Network Model

The newest HMO model is the network model. The network HMO is the newest and most popular model. The network model is a combination of the group and the open-panel model.

In the network model, the HMO employs:

  • Multi-specialty physician group practices
  • Independent practice associations
  • Fully independent physicians 

Patients are encouraged to see their in-network provider. However, they can also get referred to see providers that are not part of the HMO network. 

HMO Pros and Cons

HMO ProsHMO Cons
Access to primary care physiciansLimited out-of-network options
More cost-effectiveMore difficult to see a specialist
Lower deductiblesMay need to switch to a new PCP
Easier claims and billing Preauthorizations and referrals required

HMO Pros

There are a number of reasons to consider signing up for an HMO. Let’s take a closer look at the benefits of using an HMO for your healthcare.

Access to Primary Care Physicians 

Once you enroll in a HMO insurance plan, you will be asked to select a primary care physician. Your primary care physician becomes your first stop for all your healthcare needs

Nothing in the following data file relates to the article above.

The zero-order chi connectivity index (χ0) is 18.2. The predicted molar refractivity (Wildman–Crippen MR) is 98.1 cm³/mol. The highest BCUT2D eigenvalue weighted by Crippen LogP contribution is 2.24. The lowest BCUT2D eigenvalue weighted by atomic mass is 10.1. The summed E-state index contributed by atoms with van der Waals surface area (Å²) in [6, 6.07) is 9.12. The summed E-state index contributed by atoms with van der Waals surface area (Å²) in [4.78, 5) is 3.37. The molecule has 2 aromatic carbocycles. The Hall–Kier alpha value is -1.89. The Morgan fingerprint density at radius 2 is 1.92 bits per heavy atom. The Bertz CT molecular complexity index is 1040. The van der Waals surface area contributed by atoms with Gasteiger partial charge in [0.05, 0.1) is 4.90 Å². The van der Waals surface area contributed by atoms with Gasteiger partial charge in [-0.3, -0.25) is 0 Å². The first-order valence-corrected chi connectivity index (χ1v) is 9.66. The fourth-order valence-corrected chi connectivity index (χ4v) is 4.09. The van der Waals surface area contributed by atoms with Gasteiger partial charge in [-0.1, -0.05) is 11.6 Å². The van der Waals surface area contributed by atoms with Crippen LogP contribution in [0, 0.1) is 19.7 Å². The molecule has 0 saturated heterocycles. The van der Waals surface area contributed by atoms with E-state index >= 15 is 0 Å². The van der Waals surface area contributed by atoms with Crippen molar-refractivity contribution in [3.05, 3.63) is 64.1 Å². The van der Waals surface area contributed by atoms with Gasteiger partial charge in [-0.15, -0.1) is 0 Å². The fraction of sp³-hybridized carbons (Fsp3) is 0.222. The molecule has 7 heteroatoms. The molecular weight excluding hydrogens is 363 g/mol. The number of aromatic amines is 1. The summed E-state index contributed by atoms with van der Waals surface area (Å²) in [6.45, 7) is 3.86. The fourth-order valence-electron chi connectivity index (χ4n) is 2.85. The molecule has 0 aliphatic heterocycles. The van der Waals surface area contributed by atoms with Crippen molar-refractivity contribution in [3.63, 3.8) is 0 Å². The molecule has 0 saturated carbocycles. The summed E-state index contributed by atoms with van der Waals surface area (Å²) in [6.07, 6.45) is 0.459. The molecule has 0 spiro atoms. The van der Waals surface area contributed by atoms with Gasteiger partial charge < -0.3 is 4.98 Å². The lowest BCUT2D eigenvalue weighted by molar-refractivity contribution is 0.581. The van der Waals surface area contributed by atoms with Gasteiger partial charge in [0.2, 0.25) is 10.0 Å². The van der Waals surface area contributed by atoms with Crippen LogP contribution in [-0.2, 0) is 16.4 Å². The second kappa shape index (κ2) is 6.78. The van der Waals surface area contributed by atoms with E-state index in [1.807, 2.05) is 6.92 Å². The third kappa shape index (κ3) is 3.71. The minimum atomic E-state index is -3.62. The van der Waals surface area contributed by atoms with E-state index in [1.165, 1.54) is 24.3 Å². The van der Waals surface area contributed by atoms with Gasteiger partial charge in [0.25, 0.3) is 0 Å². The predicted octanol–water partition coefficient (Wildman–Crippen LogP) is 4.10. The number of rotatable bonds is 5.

Having the same PCP provides continuity of care. Your physician has the opportunity to know you as a person and understand your medical background. Having a strong relationship with your primary care doctor helps to guide your medical decisions and maximize your health.

Patient-focused care is a significant reason why patients enroll in an HMO insurance plan.

More Cost-Effective

Another reason why patients choose HMO insurance plans is due to their lower cost. HMO plans are typically more cost-effective for patients and employers than other types of insurance. HMOs are able to keep their costs down by limiting care to in-network providers.